Guadeloupe to Antigua
Terry/ Nicola Flinn
Thu 1 Mar 2007 18:23
Rather than sail all the way round Guadeloupe, we decided to take the very adventurous and challenging route along the River Salle, a shallow, mangrove lined canal which divides the 2 halves of the island. It is further complicated in that the 3 road bridges only open once each day at 5am when it is still dark. The night before, we anchored close to the first bridge, so that we could have a look at it in daylight and be in the best position. Next morning, we crept along, with barely enough water depth to keep us afloat, with Nicola using our big flashlight to illuminate the bridge piers and the river banks. As soon as we cleared the last bridge, we found a mooring buoy and went back to bed to wait for the dawn. We continued along the canal and then cautiously threaded our way between several picturesque, but dangerous reefs before finally reaching the safety of the open sea. En route, we caught a Spanish Mackerel, which with its fearsome teeth, looks very like a Wahoo, but again makes excellent eating.
We spent the next 2 nights in the very charming anchorage at Deshaies, which is a small town with a decent supermarket, some nice bars and restaurants and is very French. Terry was even able to watch France play Wales at rugby on the TV.
We spent most of the next day on an interesting but quite strenuous hike up the Deshaies River, where we followed the river from rock to rock, passing many a pretty pool until we reached a waterfall.
Next day, we had a wonderful sail to Montserrat, managing to catch another Spanish Mackerel as well as a tuna. Much of the island was destroyed by a volcanic eruption in 1995 and most of the south side of the island is surrounded by an exclusion zone. We noticed a plume of smoke coming from the crater and saw an outflow of ash which tumbled down the hillside into the sea.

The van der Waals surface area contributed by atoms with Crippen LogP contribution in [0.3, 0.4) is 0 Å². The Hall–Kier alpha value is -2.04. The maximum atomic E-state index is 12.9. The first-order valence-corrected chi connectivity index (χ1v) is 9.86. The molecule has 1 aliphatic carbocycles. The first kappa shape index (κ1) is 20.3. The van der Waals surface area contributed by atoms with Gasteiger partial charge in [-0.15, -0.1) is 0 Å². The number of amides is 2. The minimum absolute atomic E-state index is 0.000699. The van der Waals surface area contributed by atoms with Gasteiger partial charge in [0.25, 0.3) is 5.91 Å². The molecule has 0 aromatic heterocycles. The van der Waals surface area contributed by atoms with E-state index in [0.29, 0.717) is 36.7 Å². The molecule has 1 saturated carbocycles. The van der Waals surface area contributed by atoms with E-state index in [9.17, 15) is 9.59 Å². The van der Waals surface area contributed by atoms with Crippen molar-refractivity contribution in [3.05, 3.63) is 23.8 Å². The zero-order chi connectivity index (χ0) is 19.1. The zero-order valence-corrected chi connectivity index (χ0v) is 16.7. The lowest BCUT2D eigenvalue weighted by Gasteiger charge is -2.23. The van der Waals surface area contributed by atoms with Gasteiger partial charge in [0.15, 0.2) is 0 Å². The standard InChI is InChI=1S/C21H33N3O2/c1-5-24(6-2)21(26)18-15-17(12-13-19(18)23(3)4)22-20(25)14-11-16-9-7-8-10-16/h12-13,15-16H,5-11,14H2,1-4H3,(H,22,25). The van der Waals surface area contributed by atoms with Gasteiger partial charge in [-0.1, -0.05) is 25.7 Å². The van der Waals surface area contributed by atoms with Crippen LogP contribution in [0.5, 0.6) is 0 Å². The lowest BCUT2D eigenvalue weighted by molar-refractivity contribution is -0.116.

Unfortunately, it was very windy and the seas were too rough to allow a safe landing ashore; we were both disappointed not to be able to explore the island and reluctantly, after a very uncomfortable night at anchor, we continued to Antigua. After 7 hours beating our way into wind, we arrived at the charming Nelson's Dockyard in English Bay Antigua.
The marina is the focal point of a National Park and most of the buildings have been restored; we cycled to the top of Shirley Heights, with it's look-out fort and stunning views of English and Falmouth Bays.
We took the opportunity to catch up with the laundry, e-mails, phone calls and shopping; Nicola even managed to get her hair cut and blow-dried.
We moved on to Nonsuch Bay on the easternmost tip of Antigua, where we spent two very peaceful days in the large, almost deserted, bay which is protected from the Atlantic swell by a coral reef. We both love Antigua and we will explore several more anchorages before moving on to Barbuda.